# Confusion regarding the use of horizontal padding of $(1,1)$-tensor indices: which is the "correct" interpretation?

Fix finite-dimensional vector spaces $$V,W$$. My whole life I'm been content with viewing linear maps $$T:V\to W$$ as $$(1,1)$$-tensors, i.e. elements of $$W\otimes V^*$$: such a $$T$$ yields a bilinear map $$B:W^* \times V \to K$$ defined by $$B(\omega, v) = \omega(T(v))$$. (I'm aware that the $$(1,1)$$-tensor terminology is generally reserved for the special case $$W = V$$ but keeping them distinct helps me keep things clear in my head for this particular issue.) In fixed bases I would be content to write things in coordinates as $$T = T^i_j \partial_i \otimes dx^j$$ and then feeding a vector $$v = \partial_k v^k$$ into $$T$$ (I am writing the basis vectors $$\partial_k$$ as components of a row of vectors) we would get the expected $$T(\partial_k v^k) = \partial_i T^i_j v^k \delta^j_k = \partial_i (T^i_j v^j),$$ i.e., the column (component) vector of $$T(v)$$ is the product of the matrix of $$T$$ with the component vector of $$v$$.

I've been trying to learn some physics and stumbled across peculiar horizontal padding phenomenons in the context of Lorentz transformations which I've never seen before in mathematics. In this context, take $$W = V$$ (and this space will probably turn out to be a tangent space to flat spacetime, for example). Then one comes across $$(1,1)$$-tensors labeled $$\Lambda^\mu{}_\nu$$ and $$\Lambda_\nu{}^\mu$$. Mathematically, I would assume that the former is a coordinate representation of an element of $$V \otimes V^*$$ and the latter that of $$V^* \otimes V$$. From the context, one generally seems happy to raise and lower indices at will using a fixed metric tensor $$g$$ and the natural isomorphism $$V^* \cong V$$ it yields, and from there I am almost certain that the physicists have in mind the relation $$\Lambda^\mu{}_\nu = g_{i \nu}g^{j\mu} \Lambda_j{}^i$$ which corresponds to the isomorphism chain $$$$\tag{1} V^* \otimes V \cong V\otimes V \cong V \otimes V^*$$$$ (raise the first index, then lower the second one). This is fine, but I can't reconcile this with the linear map interpretation of $$(1,1)$$-tensors. As a mathematician, my first intuition when seeing $$\Lambda^\mu{}_\nu$$ and $$\Lambda_\nu{}^\mu$$ is to think of them as a single linear map, one represented by the matrix $$\Lambda_\nu^\mu$$. And this corresponds neatly to the isomorphism $$W^* \otimes V \cong V \otimes W^*$$ given by braiding, that is, simply swapping the two tensor components; these both naturally correspond to the space of linear maps $$V \to W$$. But the braiding $$V^* \otimes V \cong V \otimes V^*$$, independent of any choice, is not the same thing as the isomorphism $$(1)$$ above, which depends crucially on the given metric. And indeed it does not appear that the $$\Lambda^\mu{}_\nu$$ and $$\Lambda_\nu{}^\mu$$ are meant to represent the same tensor in slightly different bases.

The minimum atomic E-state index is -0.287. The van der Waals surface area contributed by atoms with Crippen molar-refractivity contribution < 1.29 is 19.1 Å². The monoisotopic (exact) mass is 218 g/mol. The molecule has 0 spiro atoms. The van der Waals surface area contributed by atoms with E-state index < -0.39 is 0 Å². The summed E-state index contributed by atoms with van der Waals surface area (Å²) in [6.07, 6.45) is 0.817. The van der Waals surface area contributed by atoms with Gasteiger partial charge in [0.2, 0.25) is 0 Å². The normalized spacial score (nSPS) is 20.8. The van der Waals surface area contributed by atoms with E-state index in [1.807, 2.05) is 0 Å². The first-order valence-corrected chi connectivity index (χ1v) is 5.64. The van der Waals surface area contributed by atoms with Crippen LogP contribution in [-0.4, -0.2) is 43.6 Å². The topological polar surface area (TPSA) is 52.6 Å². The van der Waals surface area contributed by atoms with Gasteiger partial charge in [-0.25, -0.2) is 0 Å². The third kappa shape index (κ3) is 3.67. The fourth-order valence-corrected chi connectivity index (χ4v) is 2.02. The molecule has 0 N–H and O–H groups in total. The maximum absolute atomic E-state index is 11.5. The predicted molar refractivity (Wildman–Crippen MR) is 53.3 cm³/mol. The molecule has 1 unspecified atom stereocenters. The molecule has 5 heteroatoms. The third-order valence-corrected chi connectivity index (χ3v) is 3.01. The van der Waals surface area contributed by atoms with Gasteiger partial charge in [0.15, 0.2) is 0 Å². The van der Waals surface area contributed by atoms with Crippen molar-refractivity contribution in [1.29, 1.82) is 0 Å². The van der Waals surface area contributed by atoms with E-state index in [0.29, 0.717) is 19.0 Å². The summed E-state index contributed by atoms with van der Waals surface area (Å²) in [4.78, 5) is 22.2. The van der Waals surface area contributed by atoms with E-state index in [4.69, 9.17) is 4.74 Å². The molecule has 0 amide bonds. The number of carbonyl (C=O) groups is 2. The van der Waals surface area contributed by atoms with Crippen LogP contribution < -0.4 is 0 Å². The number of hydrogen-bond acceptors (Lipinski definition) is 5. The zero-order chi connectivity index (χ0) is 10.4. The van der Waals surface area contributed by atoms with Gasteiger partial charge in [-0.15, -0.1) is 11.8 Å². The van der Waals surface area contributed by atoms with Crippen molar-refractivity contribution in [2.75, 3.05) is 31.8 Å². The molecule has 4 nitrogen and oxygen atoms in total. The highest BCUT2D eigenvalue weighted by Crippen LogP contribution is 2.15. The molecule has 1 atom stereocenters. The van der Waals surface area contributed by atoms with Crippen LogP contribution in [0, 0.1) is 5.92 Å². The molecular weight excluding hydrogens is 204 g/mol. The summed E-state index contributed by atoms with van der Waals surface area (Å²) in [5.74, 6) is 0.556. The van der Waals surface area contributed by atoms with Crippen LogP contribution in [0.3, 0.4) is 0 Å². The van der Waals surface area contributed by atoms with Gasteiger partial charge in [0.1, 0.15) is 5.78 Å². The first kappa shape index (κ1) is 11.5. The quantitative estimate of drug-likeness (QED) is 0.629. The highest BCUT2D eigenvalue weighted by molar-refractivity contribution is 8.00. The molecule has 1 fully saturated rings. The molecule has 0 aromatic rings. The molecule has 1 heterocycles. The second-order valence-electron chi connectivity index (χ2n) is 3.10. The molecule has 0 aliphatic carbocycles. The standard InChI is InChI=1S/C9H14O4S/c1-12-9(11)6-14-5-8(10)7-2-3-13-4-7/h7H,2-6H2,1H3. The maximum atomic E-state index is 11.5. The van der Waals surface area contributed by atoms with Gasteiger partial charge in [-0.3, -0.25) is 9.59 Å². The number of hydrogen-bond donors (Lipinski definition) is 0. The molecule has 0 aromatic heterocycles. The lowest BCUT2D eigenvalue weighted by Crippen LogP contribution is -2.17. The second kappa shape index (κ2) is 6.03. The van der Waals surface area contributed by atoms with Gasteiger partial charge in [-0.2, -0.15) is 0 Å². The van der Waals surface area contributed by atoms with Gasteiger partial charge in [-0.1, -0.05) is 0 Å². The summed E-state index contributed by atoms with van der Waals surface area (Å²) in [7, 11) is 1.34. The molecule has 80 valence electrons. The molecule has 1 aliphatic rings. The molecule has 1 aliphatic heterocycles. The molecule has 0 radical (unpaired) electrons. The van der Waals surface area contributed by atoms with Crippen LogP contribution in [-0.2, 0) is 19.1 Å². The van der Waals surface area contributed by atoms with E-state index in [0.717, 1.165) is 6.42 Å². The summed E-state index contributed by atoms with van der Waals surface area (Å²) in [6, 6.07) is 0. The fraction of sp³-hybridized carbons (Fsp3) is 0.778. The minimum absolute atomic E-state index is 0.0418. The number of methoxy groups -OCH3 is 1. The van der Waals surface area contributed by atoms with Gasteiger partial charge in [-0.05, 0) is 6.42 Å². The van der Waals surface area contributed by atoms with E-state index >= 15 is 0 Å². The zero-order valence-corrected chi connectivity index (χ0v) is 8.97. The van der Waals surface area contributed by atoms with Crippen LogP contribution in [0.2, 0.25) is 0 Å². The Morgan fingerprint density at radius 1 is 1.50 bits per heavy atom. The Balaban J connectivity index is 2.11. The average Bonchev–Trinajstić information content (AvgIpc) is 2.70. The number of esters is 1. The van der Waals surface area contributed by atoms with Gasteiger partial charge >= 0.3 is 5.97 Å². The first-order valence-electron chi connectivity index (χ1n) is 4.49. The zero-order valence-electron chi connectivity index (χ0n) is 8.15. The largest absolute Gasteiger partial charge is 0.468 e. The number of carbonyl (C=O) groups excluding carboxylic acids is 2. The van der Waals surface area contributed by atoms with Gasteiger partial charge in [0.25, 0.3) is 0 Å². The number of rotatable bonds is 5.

My questions are: have I made any mistake in the analysis above? And if so, is there no way to reconcile both of these notions? Thanks for reading.

When seeing objects written in coordinates as $$T^i{}_j$$ and $$T_j{}^i$$, I would immediately jump to the conclusion that these must represent the same tensor (linear map) after a simple permutation of bases. In other words, I would assume that $$T = T^i{}_j \partial_i \otimes dx^j = T_j{}^i dx^j \otimes \partial_i,$$ so that acting on test vector $$v = \partial_k v^k$$ we should compute the same result $$T(v) = T(\partial_kv^k) = \partial_iT^i{}_jv^j = \partial_iT_j{}^iv^j.$$ We thus see that the assumption that these both represent the same map is equivalent to the assumption that the components are "symmetric", i.e. $$T^i{}_j = T_j{}^i,$$ in which case it is harmless to write $$T^i_j$$ for the linear map represented by either of these coordinate representations.
But this assumption is misguided: in general, when given a particular metric $$g$$ one shall consider instead that $$T^i{}_j = g_{\nu j}g^{ i \mu}T_\mu{}^\nu,$$ so that we don't generally want $$T^i{}_j$$ and $$T_j{}^i$$ to represent the same map. In this case there should be no general hope (or desire) to reconcile both under the same appellation "$$T^i_j$$".
• Let me just state something you probably already realized: If you start with a linear map $T \colon V \rightarrow W$ between finite dimensional inner product spaces, identify it with a $"(1,1)"$ tensor in $W \otimes V^{*}$ whose components are $T^i{}_{j}$, and use the metrics to transform it to $T_{i}{}^{j}$, then the components $T_{i}{}^{j}$ are precisely the components of the adjoint map $T^{*} \colon W \rightarrow V$. If $V = W$ and $T$ is self-adjoint then indeed both represent the same map but in general they really are different maps. Apr 26, 2021 at 14:26